Open water swim training for triathletes, natural swimmers and other serious swimmers who often compete in marathon swimming events held in open waters instead of in the confines of a pool are challenged when practicing in a pool. Not everyone, who competes in open water swimming events, has lakes to train in though, readily available year round. The water in the lakes may be unsafe for swimming because of pollution, or the lakes just may not be nearby. Also, some parts of the country the weather gets too cold for the body at certain times of the year. This makes it important to know how to train for such an event using a swimming pool. Luckily, there are drills that are easily performed in a pool that can fill in for the times no lake is available.
1. Open water swim training asks you to work on a few different muscles than used to. Practice swimming with your head out of the water similar to how water polo players do. There are many times in an open water situation that this could come in handy such as finding buoys, another swimmer's feet too close to your face, or the water is at a cold temperature. In this drill, swim a complete lap at least 6x25m and do not rotate your head from side to side for breathing. You will strengthen the muscles in your neck through doing this drill. In addition, you will notice how the lower half of your body sits lower in the water, when you are in this position. This drill though work out your rotator cuff, because of the type of stroke you must do to perform it. For this reason, do not overwork yourself in this drill.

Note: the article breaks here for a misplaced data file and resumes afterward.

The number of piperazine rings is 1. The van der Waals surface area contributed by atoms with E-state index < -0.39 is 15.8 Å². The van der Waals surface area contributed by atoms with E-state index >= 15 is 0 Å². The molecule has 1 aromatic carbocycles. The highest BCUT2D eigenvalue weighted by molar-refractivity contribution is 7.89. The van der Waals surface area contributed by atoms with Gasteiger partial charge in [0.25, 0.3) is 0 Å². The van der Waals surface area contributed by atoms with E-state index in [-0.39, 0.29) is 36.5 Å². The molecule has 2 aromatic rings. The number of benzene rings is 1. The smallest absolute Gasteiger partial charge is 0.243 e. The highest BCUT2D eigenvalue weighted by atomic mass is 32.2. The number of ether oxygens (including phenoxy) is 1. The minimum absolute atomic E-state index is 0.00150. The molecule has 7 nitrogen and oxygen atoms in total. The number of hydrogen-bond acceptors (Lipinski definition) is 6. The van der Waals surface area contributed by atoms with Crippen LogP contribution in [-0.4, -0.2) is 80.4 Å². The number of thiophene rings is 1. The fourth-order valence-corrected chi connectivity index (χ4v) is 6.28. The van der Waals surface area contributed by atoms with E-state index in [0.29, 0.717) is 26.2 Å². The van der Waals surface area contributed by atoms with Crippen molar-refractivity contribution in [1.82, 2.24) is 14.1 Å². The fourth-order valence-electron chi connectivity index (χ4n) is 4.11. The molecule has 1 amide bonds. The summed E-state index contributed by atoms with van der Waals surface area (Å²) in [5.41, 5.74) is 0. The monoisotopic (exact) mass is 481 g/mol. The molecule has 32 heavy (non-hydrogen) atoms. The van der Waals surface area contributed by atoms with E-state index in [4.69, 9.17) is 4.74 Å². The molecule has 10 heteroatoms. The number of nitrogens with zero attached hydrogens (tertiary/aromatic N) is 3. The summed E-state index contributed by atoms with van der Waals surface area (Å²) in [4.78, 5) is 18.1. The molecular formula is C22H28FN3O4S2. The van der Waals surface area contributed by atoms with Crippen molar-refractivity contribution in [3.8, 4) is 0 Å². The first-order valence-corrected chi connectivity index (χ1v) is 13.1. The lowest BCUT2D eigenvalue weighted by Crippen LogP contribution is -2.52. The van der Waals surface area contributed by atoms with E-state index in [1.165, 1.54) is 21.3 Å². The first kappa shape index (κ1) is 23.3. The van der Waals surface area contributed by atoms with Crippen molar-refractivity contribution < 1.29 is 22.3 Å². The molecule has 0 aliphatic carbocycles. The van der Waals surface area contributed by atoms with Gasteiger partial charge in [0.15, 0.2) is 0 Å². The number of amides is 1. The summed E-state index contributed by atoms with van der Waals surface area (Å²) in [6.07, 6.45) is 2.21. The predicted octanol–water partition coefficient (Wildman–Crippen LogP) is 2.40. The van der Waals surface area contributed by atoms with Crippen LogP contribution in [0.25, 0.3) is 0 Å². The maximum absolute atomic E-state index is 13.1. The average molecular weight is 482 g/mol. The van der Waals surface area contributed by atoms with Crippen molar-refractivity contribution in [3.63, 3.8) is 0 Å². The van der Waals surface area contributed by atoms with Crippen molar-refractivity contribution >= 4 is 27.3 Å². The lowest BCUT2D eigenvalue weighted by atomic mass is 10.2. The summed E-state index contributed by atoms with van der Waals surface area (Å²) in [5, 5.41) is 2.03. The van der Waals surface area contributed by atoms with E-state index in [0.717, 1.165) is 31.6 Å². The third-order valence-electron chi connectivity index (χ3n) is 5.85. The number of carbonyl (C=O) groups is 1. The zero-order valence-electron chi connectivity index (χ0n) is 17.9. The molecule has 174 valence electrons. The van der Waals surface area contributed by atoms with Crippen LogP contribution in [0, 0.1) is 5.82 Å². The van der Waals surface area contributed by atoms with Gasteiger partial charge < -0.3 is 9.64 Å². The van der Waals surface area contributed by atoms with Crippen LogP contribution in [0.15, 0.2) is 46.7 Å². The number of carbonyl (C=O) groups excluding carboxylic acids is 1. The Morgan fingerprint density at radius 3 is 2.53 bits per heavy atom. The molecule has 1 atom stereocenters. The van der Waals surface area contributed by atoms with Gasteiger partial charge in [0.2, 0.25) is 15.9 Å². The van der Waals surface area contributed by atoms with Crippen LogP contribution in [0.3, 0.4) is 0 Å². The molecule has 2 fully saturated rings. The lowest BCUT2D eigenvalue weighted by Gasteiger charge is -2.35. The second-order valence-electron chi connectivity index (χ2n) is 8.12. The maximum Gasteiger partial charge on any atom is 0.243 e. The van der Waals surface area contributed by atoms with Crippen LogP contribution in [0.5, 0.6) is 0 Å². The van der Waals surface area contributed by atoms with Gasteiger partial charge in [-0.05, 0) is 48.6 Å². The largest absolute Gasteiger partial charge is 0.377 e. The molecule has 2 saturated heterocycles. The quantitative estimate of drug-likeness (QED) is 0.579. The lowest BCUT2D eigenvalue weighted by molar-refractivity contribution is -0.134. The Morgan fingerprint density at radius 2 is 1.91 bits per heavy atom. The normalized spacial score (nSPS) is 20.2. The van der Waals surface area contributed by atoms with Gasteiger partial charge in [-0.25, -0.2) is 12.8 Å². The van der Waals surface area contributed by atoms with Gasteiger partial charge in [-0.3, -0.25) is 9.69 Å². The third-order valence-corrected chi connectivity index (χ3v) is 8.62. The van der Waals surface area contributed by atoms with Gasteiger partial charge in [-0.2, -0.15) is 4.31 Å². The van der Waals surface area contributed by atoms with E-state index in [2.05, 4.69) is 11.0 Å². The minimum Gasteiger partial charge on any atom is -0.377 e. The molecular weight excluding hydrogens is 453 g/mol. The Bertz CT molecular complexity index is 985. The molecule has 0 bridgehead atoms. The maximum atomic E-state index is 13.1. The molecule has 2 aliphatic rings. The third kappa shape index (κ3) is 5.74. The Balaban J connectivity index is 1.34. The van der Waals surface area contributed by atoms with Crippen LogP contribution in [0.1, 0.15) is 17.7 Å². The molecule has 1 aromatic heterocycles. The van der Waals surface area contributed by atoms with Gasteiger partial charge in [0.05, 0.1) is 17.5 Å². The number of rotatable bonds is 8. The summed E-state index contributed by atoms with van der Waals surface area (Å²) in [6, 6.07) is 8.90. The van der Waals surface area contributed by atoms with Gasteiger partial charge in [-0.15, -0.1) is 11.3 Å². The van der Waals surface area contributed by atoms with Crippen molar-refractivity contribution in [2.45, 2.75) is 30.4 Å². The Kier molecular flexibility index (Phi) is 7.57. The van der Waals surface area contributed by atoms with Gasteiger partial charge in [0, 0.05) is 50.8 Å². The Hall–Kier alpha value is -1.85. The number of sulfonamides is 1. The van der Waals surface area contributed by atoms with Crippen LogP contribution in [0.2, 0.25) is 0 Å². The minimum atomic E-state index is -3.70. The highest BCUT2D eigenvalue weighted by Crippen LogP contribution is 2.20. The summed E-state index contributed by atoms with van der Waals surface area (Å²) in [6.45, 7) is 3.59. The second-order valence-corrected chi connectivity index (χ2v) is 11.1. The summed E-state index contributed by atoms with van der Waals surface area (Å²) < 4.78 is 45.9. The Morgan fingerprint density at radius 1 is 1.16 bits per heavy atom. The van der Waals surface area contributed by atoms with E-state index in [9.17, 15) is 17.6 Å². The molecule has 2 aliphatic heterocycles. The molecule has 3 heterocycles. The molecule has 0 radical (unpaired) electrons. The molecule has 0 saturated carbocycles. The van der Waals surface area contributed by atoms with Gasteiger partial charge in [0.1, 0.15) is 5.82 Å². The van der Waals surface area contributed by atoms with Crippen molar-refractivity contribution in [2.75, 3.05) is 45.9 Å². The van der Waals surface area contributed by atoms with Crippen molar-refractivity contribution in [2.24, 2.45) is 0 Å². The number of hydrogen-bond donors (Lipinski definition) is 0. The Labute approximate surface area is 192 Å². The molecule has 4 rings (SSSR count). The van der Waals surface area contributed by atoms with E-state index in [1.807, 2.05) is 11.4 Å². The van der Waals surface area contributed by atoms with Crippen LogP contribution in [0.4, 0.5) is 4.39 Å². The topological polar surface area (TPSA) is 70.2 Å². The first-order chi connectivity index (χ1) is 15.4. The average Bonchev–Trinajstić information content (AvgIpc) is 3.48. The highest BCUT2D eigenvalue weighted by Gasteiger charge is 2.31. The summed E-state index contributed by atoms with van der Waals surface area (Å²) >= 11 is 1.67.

2. Do not touch the walls to make turns. It is easy to catch a breath, when you perform laps in a pool, because you can hang on to the wall for minute before pushing off to do another lap This is not possible out in open water though, so you need to turn before even reaching the walls to do another lap. This simulates the continuous swimming you do in open water. Watch for the T (the ending of the lane marker under the water) and flip there to start you other lap. Along with not giving you a chance to rest, this makes you work harder to keep up your momentum. This means you will need to work your legs and arms more to keep your speed going.
3. Open water swim training requiresIt increasing your lung capacity for open water swimming. Hypoxic breathing drills are an excellent tool for expanding your lung capacity for swimming in open water or other competitive swimming activities. Go longer between breaths on each lap you take such as once every third stroke the first lap and gradually work up to once every seventh stroke by the third lap or fourth lap. Have your coach or a spotter nearby with these drills, in case you would have a problem. Even people, who are natural swimmers could have problems in the water from time to time.
4. Open water swim training requires knowing how to turn. Practice turns in the pool. Very seldom will you have to do sharp turns in an open-water competition. However, you may have gradual turns even up to ones at a 90-degree angle. You can practice for them in the pool by imagining there is a buoy in the middle of your lane or you could even use and inflatable one. Swim around the buoy using a variety of angles including 180-degree ones.
These are just some of the drills you can use to practice open water swimming in a pool swim better. Remember, it is very important always to be in the proper condition for an event held in open water.
Today’s Daily Swimming Workout
8 x 75 as 25 butterfly, 50 freestyle
Kick 5 x 100 odd as 25 backstroke side kick, 75 backstroke; even as 25 freestyle side kick, 75 freestyle
Pull 8 x 75 as 25 breaststroke, 50 freestyle
Hand paddles on: 3 x 200 as 25 fly, 75 backstroke, 25 breast, 75 free
Fins on: 3 x 200 as 25 fly, 75 backstroke, 25 breast, 75 free
Swim 200 Individual Medley
6 x 50 alternating backstroke and freestyle
Warm-down: 100 IM
Total 4500 meters or yards, depending on your pool length